When a mother can turn on the phonograph with the same ease that she applies to the electric light, will she croon her baby to slumber with sweet lullabys, or will the infant be put to sleep by machinery?
The nightingale's song is delightful because the nightingale herself gives it forth. The boy with a penny whistle and glass of water may give an excellent imitation, but let him persist, he is sent to bed as a nuisance.
Sousa allowed that he might be biased by his "self-interest" as a composer of live music. More than 100 years on, though, his concerns do seem misplaced. Perhaps our drawing room music skills have atrophied as he feared, but surely the phonograph and its descendants have done more to encourage than diminish an interest in music. We can also forgive Sousa for overlooking, in those early days of mechanical music, another virtue of LPs and the like: all the royalties that he and his fellow music makers stood to gain by their sale.
A marine biologist named Henry Compton died in 2005 in Corpus Christi, Texas. After his death, a series of his paintings was discovered in a pair of boxes. It was called "Fire in the Sea" and it depicted creatures from the extreme depths of the ocean, thousands of feet down where life moves in complete darkness. The paintings were a mix of science and imagination. Compton had seen specimens of some of the animals, dredged from the bottom with nets during deep sea explorations in the Gulf of Mexico in the 1960s. And what he wasn't able to see first-hand, he imagined: a frilled shark in battle with a lighted squid; a pair of skylight fish swimming along in tandem. Compton, whose work has been collected in a new book, "Fire in the Sea: Bioluminesence and Henry Compton's Art of the Deep," added whimsical captions and strange vignettes to accompany his paintings. The painting of the frilled tiger shark (top, below), comes with an allegorical story about a barren woman named Liu, and a caption that reads: "The Frilled Shark and the Lighted Squid were old in the deep seas before ever Formosa surfaced the waves to sail solid." Each painting in the collection, all of which is done in gouache (opaque watercolors), has that same degree of fancy and oddness about it- qualities that reflect the alien place their subjects come from.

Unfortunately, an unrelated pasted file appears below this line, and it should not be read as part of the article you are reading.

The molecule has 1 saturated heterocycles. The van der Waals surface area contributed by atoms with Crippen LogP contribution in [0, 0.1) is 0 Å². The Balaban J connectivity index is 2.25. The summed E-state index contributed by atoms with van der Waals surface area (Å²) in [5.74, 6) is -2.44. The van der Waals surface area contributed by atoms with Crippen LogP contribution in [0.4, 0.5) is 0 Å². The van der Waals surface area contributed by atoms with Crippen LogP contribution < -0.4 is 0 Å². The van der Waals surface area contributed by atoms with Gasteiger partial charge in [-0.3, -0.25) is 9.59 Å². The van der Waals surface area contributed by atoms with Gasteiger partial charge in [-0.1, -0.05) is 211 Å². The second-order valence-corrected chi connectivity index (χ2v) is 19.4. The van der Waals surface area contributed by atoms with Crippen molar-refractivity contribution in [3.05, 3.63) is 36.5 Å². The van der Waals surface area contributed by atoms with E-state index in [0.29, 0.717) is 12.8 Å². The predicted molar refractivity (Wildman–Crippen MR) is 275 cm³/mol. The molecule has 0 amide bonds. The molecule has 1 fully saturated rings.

Frilled shark Chlamydoselachus anguineus (Garman, 1884)
"The Frilled Shark and the Lighted Squid were old in the deep seas before ever Formosa surfaced the waves to sail solid."
Splitfin flashlightfish (flashlight per Compton) Anomalops katoptran (Bleeker, 1856) "Fish feeds at night under lights. His own lights. . . . He works under flashes. Like a concentric-cammed Strobe. . . . Freezes motion for him like dragonfly's many eyes does and he can throw his 12 inches around the reef and raise general hell."
Eyelight fish Photoblepharon palpebratum (Boddaert, 1781) "Photo lights his water steady and jus' blinks when he's found a morsel to proffer his sweet girlfriend and she blinks, 'Studs bringing gift are preferred to studs without.'"
Whalefish Cetomimus craneae (Harry, 1952) "A fish the red clay color of old sewer tile and the floors of Santa Fe, the sunset buttes of Montana and the brooding portal tombs of Petra where time is frozen in the cliffs. A strange tint for a deepsea Atlantic fish to wear. A unique one among all the fishes of the world, salt or fresh."
Images courtesy of Texas A&M University Press.
New Orleans has well-chronicled trouble with water: It sits partially below sea level, between a lake and a river, and it stands to flood whenever it rains abnormally hard. The city, which is also sinking, is trying make do by turning its water liabilities into assets. As a short piece in Yale Environment 360 explains, officials recently chose the architecture firm Waggonner & Ball to develop a Greater New Orleans Urban Water Plan. The firm's ideas, which have been rendered in striking, forward-looking illustrations of a redesigned cityscape, are based around the principle of retaining rainwater where it falls, rather than trying to pump it out of the city, as New Orleans does now. The retained water would be used to fill refurbished Venice-like canals, and to irrigate expansive "greenways"- stretches of lush vegetation in the middle of the city that would absorb the rainwater before it flows into roads and living rooms. If you live in New Orleans, the vision is almost enticing enough to make you say: Let it rain.
West Esplanade Canal (existing)
West Esplanade Canal (proposed)
Images courtesy of Waggonner & Ball Architects.
Medical care is now a tool of war: Thanassis Cambanis on how doctors have become targets in war zones. Doctors were treated as neutral figures in war zones for more than a century, but their special status began to erode in the 1990s. This change has been particularly on display in the Syrian civil war, where combatants on both sides of the fight have targeted medical personnel providing aid to the opposition. As a result, the international community needs to find new ways to safeguard medical care in times of war.
Why scholars can’t resist the uncrackable Voynich manuscript: Ruth Graham on what one scholar calls the “Mount Everest” of code breaking. The Voynich manuscript was discovered in 1912 and it features elaborate illustrations and an undecipherable script. Is it written in an undiscovered language? Is it coded Chinese? Is it an ingenious hoax? No one knows, but that hasn’t stopped researchers from many different disciplines from trying to find a way in.